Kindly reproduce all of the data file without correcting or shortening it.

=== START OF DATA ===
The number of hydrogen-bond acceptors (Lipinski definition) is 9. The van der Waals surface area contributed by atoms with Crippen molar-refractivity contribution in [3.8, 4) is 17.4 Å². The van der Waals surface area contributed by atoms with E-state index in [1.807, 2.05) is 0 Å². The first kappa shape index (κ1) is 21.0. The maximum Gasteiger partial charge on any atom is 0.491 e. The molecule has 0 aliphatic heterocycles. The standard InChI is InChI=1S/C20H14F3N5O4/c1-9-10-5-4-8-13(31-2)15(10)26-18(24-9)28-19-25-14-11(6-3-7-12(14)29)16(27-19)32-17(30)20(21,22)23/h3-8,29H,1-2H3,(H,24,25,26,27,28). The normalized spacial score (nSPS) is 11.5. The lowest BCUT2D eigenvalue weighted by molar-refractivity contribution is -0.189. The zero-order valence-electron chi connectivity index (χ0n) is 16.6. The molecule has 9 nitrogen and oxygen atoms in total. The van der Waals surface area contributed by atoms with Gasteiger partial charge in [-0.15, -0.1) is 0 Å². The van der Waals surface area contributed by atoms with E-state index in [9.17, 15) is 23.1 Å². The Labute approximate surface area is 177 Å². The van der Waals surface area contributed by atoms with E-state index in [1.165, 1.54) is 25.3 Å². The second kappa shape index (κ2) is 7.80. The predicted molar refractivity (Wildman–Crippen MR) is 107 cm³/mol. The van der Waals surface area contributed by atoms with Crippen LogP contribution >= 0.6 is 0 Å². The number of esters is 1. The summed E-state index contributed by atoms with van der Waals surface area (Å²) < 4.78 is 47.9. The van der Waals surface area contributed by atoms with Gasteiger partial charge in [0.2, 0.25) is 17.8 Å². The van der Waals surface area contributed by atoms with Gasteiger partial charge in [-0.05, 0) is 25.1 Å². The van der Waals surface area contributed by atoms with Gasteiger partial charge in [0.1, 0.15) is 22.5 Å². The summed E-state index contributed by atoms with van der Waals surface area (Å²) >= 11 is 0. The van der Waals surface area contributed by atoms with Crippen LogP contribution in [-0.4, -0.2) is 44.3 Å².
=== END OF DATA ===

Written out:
The number of hydrogen-bond acceptors (Lipinski definition) is 9. The van der Waals surface area contributed by atoms with Crippen molar-refractivity contribution in [3.8, 4) is 17.4 Å². The van der Waals surface area contributed by atoms with E-state index in [1.807, 2.05) is 0 Å². The first kappa shape index (κ1) is 21.0. The maximum Gasteiger partial charge on any atom is 0.491 e. The molecule has 0 aliphatic heterocycles. The standard InChI is InChI=1S/C20H14F3N5O4/c1-9-10-5-4-8-13(31-2)15(10)26-18(24-9)28-19-25-14-11(6-3-7-12(14)29)16(27-19)32-17(30)20(21,22)23/h3-8,29H,1-2H3,(H,24,25,26,27,28). The normalized spacial score (nSPS) is 11.5. The lowest BCUT2D eigenvalue weighted by molar-refractivity contribution is -0.189. The zero-order valence-electron chi connectivity index (χ0n) is 16.6. The molecule has 9 nitrogen and oxygen atoms in total. The van der Waals surface area contributed by atoms with Gasteiger partial charge in [-0.15, -0.1) is 0 Å². The van der Waals surface area contributed by atoms with E-state index in [9.17, 15) is 23.1 Å². The Labute approximate surface area is 177 Å². The van der Waals surface area contributed by atoms with E-state index in [1.165, 1.54) is 25.3 Å². The second kappa shape index (κ2) is 7.80. The predicted molar refractivity (Wildman–Crippen MR) is 107 cm³/mol. The van der Waals surface area contributed by atoms with Crippen LogP contribution >= 0.6 is 0 Å². The number of esters is 1. The summed E-state index contributed by atoms with van der Waals surface area (Å²) < 4.78 is 47.9. The van der Waals surface area contributed by atoms with Gasteiger partial charge in [0.2, 0.25) is 17.8 Å². The van der Waals surface area contributed by atoms with Gasteiger partial charge in [-0.05, 0) is 25.1 Å². The van der Waals surface area contributed by atoms with Gasteiger partial charge in [0.1, 0.15) is 22.5 Å². The summed E-state index contributed by atoms with van der Waals surface area (Å²) >= 11 is 0. The van der Waals surface area contributed by atoms with Crippen LogP contribution in [-0.4, -0.2) is 44.3 Å².